In this example, a method is described for fabricating the super-broadband CLC circularity polarizing material on a plastic substrate, which, possibly, has one surface free of substrate. The liquid crystal mixture used in this example can be any one mentioned throughout this application. The typical plastic substrate used is PET. The PET surface may or may not be necessarily treated with a rubbed polyimide coating. If no polyimide coating is required, the whole manufacture process becomes much simpler. The only treatment required of the PET substrate is mechanical rubbing its bare surface. The CLC mixture is applied onto one of the plastic substrate, then covered with a second PET sheet. Thereafter, the whole package is fed into a laminator at a suitable temperature. After lamination, a uniform CLC film is obtained between of the two pieces of plastic sheet material. The film is then subjected to a UV exposure with a suitable intensity for a sufficiently long time at a temperature of 80° C. A super-broadband CLC polarizer is obtained between plastic sheets. The optical property, including the extinction ratio, is similar to that between two glass substrates with rubbed polyimide. Finally, one of the plastic substrates can be pealed off so that one surface is free of substrate. The above-described method has the following advantages: (1) the overall polarizer thickness can be dramatically reduced to 0.25 mm due to the very thin plastic sheets; (2) the polarizer is mechanically flexible; (3) the manufacture procedure is simple; (4) larger size polarizer can be made; and (5) cost is substantially reduced. After polymerization, spectral analysis of the resulting circularly polarizing film material was carried out on a Perkin-Elmer, Lambda 19 spectrophotometer. Both transmission and reflection spectra were taken with the left-hand, right-hand and unpolarized light.

Example 7

In this example, broadband CLC circularly polarizing film material is made using a newly developed short pitch CLC liquid crystal polymer. This material (code name is CLM001CC, from Wacker, German) reflects left-handed circular polarization light at a selective reflection wavelength 309 nm. Once mixed with suitable amount of photoinitiator (such as IG184, Ciba Geigy), the CLC material can be UV polymerized. In order to make broadband polarizing film material, the short pitch polymerizable CLC material is mixed with a low molecular weight non-cross-linkable nematic material E7 (EMI). The material composition for broadband polarizer is CLM001CC/E7/IG184=0.157/0.065/0.0047 by weight. The mixture is filled into a 20 micron glass cell with a rubbed polyimide coating. After exposed to a suitable UV intensity for a sufficient time at 70° C., a broadband CLC polarizing reflecting film has been obtained which reflects almost 50% of an un-polarized light from 370 nm to 850 nm. Similar result has been obtained by mixing other non-cross-linkable nematic liquid crystals, such as M15 (Merck), E44, K15 and K24 etc. After polymerization, spectral analysis of the resulting samples was carried out on a Perkin-Elmer, Lambda 19 spectrophotometer. Both transmission and reflection spectra were taken with the left-hand, right-hand and unpolarized light.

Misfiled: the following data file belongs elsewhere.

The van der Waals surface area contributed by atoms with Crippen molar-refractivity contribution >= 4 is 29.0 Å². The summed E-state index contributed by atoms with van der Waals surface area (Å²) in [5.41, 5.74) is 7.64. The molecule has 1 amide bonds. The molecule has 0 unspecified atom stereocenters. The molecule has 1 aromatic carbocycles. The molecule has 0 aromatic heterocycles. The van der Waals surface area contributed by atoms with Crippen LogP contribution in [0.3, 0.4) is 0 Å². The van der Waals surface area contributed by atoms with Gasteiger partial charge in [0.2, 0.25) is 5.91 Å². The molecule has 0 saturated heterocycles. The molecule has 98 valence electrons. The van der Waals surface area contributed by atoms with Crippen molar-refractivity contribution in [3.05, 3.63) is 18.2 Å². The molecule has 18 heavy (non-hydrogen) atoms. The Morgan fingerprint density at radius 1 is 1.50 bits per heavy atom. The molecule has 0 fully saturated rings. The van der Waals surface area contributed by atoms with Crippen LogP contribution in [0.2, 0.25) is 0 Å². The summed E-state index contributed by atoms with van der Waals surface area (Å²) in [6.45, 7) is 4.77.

Example 8

In this example, a method is described for fabricating free standing broadband CLC circularly polarizing film material. The material mixture contains CLM001CC/M15/IG184=2/1/0.06 by weight. The mixture was filled into a 20 micron glass cell with a rubbed polyimide. The sample was cured at 8020 C. by a UV intensity of 0.011 mW/cm2. The resulted film reflects from 370 nm to 770 nm. After polymerization and while supported on the glass substrate, spectral analysis of the resulting circularly polarizing film material was carried out on a Perkin-Elmer, Lambda 19 spectrophotometer. Both transmission and reflection spectra were taken with the left-hand, right-hand and unpolarized light. Thereafter, one of the glass substrate was mechanically removed. Next, the broadband film was pealed away from the remaining glass substrate. A free standing broadband polarizing film has been obtained. The film spectra before and after pealing demonstrates that the optical property of the free standing broadband polarizing film has not been changed.

Example 9